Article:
Before we went to St David’s, I went to a meeting called by John Winton of Churches Tourism Network Wales to discuss pilgrimage projects in Wales. The main discussion centred around Andrew Dugmore’s route across south Wales from Llanthony via Blaenafon, Caerphilly and other Cadw sites to St David’s. Andrew walked this route last summer (in atrocious weather) with a number of supporters, as part of the Cultural Olympiad: I walked part of the south-east Wales section with him.
This was a rather bitter-sweet experience. On the one hand the walk was wonderful. On the other hand, with support from Cadw, the Ramblers and the Welsh Government, it looks as though this project will succeed where my Cistercian Way project has failed.
The Cistercian Way has a long back-story. As part of the 1998 celebrations of the 900th anniversary of the founding of the Cistercian order, I was somehow bounced into leading a group walking on a pilgrimage round all Wales’s Cistercian abbey sites, medieval and modern. We had minimal time to prepare the route but it went surprisingly well – so well that some of the group wanted to make it into a permanent heritage footpath. I spent a few years trying to fine-tune the route and produced a rather amateurish web site. But it soon became clear that the job was too big for one person’s hobby. While much of the route was clear and walkable on public rights of way and minor roads, there were sections where the footpaths had been blocked through neglect or deliberate action. There were the usual problems of heritage footpaths – you need to balance the historical interest with the need for a good walk. On the other hand, the fact that the Cistercians were the order of choice in medieval Wales meant that their abbeys were strung out all round the country. Join them together and you get a walk that takes you through the whole of Welsh history, from Neolithic burial mounds to iron works and canals.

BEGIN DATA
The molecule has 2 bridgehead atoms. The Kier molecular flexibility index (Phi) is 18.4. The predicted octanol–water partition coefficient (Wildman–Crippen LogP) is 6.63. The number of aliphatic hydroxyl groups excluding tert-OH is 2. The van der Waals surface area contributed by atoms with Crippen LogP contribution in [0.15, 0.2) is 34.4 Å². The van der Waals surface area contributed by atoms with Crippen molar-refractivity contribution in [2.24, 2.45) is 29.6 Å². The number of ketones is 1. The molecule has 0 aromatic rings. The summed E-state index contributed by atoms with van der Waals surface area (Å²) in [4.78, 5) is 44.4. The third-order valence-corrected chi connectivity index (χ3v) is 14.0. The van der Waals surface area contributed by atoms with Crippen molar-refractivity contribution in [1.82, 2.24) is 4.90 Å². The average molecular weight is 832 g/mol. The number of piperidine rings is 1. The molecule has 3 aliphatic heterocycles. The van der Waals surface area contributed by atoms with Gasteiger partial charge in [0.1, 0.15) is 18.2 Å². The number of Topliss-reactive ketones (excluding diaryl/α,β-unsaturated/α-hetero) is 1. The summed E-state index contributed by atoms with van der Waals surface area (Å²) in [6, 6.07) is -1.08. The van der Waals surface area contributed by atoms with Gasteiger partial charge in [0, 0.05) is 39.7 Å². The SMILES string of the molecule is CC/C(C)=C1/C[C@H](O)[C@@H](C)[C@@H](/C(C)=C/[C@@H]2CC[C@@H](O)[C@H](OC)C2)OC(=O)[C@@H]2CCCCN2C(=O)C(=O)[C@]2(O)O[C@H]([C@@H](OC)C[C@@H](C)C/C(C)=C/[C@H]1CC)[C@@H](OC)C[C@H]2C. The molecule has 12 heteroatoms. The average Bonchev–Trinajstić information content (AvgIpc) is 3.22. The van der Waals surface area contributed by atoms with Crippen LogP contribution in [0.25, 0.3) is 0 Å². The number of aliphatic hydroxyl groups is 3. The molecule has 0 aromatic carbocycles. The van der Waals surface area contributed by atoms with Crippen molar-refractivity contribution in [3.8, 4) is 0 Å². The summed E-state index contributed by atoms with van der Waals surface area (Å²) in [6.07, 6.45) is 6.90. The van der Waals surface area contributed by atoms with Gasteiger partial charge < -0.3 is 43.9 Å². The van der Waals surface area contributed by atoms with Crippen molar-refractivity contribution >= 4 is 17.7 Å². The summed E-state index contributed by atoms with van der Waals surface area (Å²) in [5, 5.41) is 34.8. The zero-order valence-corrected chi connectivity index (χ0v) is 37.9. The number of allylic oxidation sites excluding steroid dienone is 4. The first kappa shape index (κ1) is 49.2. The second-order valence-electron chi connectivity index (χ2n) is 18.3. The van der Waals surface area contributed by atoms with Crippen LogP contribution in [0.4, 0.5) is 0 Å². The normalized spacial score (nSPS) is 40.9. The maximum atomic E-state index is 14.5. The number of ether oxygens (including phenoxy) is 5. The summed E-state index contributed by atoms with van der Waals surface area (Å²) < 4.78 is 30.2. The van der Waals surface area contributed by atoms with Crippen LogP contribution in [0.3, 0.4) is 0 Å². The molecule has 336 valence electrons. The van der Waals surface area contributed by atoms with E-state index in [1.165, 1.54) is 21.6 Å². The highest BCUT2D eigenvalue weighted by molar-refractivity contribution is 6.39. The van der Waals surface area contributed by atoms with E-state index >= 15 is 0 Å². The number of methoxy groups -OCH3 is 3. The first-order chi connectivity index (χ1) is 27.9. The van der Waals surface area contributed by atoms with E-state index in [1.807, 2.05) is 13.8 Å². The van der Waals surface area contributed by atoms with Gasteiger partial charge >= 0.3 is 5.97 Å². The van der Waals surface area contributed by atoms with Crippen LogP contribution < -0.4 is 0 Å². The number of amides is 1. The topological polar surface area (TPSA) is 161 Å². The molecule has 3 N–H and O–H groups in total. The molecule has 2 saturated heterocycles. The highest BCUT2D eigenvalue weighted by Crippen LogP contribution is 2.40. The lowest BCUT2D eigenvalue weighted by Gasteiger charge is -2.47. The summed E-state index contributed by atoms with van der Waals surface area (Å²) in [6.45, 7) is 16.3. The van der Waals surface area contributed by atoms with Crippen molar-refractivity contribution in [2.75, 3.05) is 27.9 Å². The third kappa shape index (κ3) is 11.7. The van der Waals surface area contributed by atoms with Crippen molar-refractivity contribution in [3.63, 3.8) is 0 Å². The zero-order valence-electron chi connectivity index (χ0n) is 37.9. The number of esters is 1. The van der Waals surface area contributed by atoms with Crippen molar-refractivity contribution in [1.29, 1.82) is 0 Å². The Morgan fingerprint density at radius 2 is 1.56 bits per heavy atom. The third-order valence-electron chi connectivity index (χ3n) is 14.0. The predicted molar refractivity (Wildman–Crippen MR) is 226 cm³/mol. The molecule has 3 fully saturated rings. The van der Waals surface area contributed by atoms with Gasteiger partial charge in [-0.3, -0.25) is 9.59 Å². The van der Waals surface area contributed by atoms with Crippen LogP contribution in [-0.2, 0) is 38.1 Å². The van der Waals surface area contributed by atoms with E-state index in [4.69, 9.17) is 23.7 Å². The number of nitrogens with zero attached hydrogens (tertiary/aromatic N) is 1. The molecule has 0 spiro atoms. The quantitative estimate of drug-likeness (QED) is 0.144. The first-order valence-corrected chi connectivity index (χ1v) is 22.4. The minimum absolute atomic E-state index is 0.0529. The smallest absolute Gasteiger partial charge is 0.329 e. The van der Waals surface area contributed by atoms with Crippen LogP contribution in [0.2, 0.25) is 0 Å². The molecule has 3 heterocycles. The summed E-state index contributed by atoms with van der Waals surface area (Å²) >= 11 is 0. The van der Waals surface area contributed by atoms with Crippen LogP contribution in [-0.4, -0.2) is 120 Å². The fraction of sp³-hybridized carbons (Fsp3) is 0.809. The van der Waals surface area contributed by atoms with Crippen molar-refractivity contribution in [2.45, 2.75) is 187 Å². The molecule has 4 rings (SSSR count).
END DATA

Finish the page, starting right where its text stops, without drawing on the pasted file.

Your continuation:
The project needed funding, to negotiate with local authorities and to help with footpath clearance and waymarking. With help from John Winton, John Smith of the Alliance of Religions and Conservation, and some individual Ramblers, I tried to raise funds to employ a project officer, but without success. We did get some funding for publicity but that wasn’t what we needed – we needed funding for project development. In some ways the publicity has caused more of a problem. We did get a very professional web site (http://cistercian-way.newport.ac.uk – thanks to my colleague Dave Topping who did an outstanding design job) – but that has meant that the route looks more ‘finished’ than it actually is. Most of it hasn’t even been checked since we walked it for a second time in 2005.
In many ways this is typical of the whole heritage funding scenario. You follow the funding stream – or you fail. And current funding is generally focussed on bottom-up, community-led projects. This is in itself an admirable priority, but it does mean that the big overarching projects that link communities together are much more difficult to get off the ground.